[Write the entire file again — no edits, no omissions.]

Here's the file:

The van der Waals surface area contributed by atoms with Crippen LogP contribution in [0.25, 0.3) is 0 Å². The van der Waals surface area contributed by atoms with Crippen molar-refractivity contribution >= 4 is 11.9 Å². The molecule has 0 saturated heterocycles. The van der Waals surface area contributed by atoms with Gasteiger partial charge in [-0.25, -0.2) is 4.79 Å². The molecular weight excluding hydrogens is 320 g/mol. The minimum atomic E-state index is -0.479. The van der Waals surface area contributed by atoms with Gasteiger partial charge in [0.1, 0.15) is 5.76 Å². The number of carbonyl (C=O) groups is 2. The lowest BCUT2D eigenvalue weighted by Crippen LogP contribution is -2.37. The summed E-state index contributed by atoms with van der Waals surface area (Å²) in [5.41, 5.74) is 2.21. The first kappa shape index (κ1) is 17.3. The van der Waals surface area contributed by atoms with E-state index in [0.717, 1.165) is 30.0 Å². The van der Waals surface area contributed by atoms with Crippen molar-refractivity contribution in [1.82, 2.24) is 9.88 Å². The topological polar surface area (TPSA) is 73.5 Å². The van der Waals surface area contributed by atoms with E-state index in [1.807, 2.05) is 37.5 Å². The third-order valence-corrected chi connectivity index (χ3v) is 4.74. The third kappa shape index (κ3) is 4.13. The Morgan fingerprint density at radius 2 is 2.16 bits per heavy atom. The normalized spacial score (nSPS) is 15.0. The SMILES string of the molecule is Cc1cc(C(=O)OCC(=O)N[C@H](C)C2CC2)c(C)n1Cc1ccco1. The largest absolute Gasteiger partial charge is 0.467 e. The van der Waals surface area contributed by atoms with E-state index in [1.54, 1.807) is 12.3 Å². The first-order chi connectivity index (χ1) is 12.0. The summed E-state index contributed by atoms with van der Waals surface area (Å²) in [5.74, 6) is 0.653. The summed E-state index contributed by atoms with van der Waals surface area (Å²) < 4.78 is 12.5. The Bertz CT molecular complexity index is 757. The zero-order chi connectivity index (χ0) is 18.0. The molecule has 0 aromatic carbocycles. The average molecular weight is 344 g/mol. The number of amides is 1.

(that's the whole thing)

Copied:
The van der Waals surface area contributed by atoms with Crippen LogP contribution in [0.25, 0.3) is 0 Å². The van der Waals surface area contributed by atoms with Crippen molar-refractivity contribution >= 4 is 11.9 Å². The molecule has 0 saturated heterocycles. The van der Waals surface area contributed by atoms with Gasteiger partial charge in [-0.25, -0.2) is 4.79 Å². The molecular weight excluding hydrogens is 320 g/mol. The minimum atomic E-state index is -0.479. The van der Waals surface area contributed by atoms with Gasteiger partial charge in [0.1, 0.15) is 5.76 Å². The number of carbonyl (C=O) groups is 2. The lowest BCUT2D eigenvalue weighted by Crippen LogP contribution is -2.37. The summed E-state index contributed by atoms with van der Waals surface area (Å²) in [5.41, 5.74) is 2.21. The first kappa shape index (κ1) is 17.3. The van der Waals surface area contributed by atoms with E-state index in [0.717, 1.165) is 30.0 Å². The van der Waals surface area contributed by atoms with Crippen molar-refractivity contribution in [1.82, 2.24) is 9.88 Å². The topological polar surface area (TPSA) is 73.5 Å². The van der Waals surface area contributed by atoms with E-state index in [1.807, 2.05) is 37.5 Å². The third-order valence-corrected chi connectivity index (χ3v) is 4.74. The third kappa shape index (κ3) is 4.13. The Morgan fingerprint density at radius 2 is 2.16 bits per heavy atom. The normalized spacial score (nSPS) is 15.0. The SMILES string of the molecule is Cc1cc(C(=O)OCC(=O)N[C@H](C)C2CC2)c(C)n1Cc1ccco1. The largest absolute Gasteiger partial charge is 0.467 e. The van der Waals surface area contributed by atoms with E-state index in [1.54, 1.807) is 12.3 Å². The first-order chi connectivity index (χ1) is 12.0. The summed E-state index contributed by atoms with van der Waals surface area (Å²) in [5.74, 6) is 0.653. The summed E-state index contributed by atoms with van der Waals surface area (Å²) < 4.78 is 12.5. The Bertz CT molecular complexity index is 757. The zero-order chi connectivity index (χ0) is 18.0. The molecule has 0 aromatic carbocycles. The average molecular weight is 344 g/mol. The number of amides is 1.